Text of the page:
The Economist: Made to Measure
“The distortion of the fabric is no longer an issue. That’s what prevented automatic sewing in the past,” says Steve Dickerson, the founder of SoftWear Automation, a textile-equipment manufacturer based in Atlanta, where Dr Dickerson was a professor at the Georgia Institute of Technology.
The company is developing machines which tackle the problems of automated sewing in a number of ways. They use cameras linked to a computer to track the stitching. Researchers have tried using machine vision before, for instance by having cameras detect the edge of a piece of fabric to work out where to stitch.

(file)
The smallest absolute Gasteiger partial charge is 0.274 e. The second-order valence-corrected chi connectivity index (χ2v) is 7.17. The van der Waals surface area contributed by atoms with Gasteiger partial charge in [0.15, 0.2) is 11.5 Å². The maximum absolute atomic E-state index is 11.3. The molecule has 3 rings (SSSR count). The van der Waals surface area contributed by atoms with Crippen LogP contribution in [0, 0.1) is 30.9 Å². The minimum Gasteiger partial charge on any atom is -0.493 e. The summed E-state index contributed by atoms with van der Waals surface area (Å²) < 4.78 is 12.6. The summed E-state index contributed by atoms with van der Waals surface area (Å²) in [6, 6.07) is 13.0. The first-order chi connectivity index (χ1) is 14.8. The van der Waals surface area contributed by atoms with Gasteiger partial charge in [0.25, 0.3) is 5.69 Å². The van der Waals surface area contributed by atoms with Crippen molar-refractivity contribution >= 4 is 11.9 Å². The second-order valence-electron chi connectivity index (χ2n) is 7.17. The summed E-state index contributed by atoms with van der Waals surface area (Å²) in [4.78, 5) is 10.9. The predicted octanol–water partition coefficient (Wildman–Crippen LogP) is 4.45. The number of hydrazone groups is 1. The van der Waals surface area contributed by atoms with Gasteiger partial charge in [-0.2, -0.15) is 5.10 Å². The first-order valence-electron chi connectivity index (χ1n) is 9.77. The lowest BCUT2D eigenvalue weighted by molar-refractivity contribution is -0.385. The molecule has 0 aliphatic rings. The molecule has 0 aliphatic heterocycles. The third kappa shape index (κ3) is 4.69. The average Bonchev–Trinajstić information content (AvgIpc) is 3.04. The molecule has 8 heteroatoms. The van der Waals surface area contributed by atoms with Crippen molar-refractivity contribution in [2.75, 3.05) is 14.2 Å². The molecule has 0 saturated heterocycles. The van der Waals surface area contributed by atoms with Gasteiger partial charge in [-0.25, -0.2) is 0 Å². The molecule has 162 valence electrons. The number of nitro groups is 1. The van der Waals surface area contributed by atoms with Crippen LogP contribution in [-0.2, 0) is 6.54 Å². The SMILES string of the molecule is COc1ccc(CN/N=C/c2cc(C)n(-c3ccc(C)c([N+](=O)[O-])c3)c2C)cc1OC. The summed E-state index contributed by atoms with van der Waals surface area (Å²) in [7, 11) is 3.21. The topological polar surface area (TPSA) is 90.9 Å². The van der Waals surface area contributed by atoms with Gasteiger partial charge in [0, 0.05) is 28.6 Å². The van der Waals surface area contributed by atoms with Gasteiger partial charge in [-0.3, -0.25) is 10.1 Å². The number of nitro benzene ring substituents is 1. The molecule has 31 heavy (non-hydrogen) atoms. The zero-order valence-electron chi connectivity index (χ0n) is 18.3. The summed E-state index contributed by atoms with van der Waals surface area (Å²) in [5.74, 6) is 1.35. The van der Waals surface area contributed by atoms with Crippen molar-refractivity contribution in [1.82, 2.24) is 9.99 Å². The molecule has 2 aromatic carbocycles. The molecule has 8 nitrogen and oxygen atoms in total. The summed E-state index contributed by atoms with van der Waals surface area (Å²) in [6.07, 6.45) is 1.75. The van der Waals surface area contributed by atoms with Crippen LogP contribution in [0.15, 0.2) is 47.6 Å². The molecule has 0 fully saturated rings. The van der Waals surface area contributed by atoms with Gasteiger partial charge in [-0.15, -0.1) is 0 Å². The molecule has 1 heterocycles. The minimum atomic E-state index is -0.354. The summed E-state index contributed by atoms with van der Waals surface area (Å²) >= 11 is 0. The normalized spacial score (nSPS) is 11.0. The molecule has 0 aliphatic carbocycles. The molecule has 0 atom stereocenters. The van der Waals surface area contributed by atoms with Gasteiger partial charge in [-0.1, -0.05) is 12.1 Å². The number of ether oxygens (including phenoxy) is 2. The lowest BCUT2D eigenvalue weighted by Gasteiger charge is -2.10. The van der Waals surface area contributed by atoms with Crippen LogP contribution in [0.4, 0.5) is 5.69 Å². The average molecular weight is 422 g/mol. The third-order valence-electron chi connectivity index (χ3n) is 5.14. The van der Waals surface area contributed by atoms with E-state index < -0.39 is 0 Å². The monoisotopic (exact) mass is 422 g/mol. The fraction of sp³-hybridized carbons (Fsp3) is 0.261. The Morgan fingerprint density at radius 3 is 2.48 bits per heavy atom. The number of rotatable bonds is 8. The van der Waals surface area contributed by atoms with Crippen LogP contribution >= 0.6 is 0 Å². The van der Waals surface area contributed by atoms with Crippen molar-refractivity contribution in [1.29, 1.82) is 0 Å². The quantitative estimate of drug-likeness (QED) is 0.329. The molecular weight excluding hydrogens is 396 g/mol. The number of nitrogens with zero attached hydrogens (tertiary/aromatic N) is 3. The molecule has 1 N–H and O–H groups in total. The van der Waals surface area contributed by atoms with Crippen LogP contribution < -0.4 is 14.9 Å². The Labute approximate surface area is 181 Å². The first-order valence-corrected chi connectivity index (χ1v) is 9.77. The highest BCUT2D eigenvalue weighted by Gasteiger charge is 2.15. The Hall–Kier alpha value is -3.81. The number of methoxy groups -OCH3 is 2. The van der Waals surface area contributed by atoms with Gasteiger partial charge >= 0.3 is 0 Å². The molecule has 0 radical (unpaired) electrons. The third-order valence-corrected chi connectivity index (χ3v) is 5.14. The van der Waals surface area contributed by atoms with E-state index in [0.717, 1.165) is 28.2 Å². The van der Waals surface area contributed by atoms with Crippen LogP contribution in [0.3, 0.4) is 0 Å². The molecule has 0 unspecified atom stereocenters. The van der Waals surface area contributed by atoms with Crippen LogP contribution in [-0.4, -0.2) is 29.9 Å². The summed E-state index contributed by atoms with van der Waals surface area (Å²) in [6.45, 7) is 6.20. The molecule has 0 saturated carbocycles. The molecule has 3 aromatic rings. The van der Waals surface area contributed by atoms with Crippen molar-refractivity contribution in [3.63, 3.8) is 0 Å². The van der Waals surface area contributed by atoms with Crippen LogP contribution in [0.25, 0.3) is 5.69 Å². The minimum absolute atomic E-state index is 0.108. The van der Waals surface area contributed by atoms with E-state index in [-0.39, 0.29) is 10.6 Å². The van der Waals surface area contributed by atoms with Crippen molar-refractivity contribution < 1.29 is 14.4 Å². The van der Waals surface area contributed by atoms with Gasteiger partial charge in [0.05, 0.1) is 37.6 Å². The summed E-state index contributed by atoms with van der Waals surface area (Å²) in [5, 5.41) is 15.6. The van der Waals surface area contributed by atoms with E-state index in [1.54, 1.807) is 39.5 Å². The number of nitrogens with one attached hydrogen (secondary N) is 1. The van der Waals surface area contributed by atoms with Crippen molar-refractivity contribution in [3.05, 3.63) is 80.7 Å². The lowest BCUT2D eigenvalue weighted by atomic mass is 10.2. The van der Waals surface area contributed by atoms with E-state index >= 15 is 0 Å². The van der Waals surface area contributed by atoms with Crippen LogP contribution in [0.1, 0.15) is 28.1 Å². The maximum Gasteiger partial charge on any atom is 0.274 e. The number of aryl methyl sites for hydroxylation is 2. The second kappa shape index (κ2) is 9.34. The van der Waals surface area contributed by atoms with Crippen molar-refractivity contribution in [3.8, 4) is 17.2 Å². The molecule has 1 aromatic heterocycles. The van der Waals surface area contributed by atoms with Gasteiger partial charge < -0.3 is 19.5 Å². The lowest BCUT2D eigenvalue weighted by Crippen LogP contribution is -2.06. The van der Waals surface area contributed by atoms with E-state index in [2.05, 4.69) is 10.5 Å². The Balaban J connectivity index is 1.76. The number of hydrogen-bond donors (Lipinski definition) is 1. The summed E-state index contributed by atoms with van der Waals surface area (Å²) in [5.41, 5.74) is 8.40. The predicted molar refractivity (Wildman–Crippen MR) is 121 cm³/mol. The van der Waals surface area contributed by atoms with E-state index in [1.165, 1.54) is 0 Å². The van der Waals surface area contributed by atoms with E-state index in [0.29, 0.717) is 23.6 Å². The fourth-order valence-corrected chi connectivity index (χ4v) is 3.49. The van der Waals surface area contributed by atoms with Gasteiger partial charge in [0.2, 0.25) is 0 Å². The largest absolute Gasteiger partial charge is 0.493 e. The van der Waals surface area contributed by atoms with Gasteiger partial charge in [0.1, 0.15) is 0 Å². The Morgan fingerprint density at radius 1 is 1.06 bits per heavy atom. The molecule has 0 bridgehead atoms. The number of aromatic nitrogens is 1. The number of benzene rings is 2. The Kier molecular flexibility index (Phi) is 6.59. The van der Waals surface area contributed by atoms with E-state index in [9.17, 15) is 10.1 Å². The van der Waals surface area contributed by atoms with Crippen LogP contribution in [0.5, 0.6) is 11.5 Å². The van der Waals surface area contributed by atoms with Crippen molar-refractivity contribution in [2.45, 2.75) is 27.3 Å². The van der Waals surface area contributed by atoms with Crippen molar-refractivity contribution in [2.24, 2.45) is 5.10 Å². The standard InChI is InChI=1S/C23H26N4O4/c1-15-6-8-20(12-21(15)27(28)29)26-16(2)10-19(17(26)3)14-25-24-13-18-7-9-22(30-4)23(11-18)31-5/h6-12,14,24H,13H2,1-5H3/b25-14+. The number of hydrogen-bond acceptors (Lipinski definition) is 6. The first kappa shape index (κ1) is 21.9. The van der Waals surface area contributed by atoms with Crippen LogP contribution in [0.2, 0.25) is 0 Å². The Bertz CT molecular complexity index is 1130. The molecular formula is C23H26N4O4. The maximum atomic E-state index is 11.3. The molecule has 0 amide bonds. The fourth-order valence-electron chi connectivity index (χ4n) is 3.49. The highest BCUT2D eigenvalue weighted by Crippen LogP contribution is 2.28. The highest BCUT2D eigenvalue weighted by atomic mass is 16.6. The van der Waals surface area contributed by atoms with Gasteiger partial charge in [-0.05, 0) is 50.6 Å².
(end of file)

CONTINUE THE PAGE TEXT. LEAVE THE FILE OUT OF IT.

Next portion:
The Atlanta team, however, have greatly increased accuracy by using high-speed photography to capture up to 1,000 frames per second. These images are then manipulated by software to produce a higher level of contrast. This more vivid image allows the computer to pick out individual threads in the fabric. Instead of measuring the fabric the robotic sewing machine counts the number of threads to determine the stitching position. As a consequence, any distortion to the fabric made by each punch of the needle can be measured extremely accurately. These measurements also allow the “feed dog”, which gently pulls fabric through the machine, to make constant tiny adjustments to keep things smooth and even.
Read the full article at The Economist.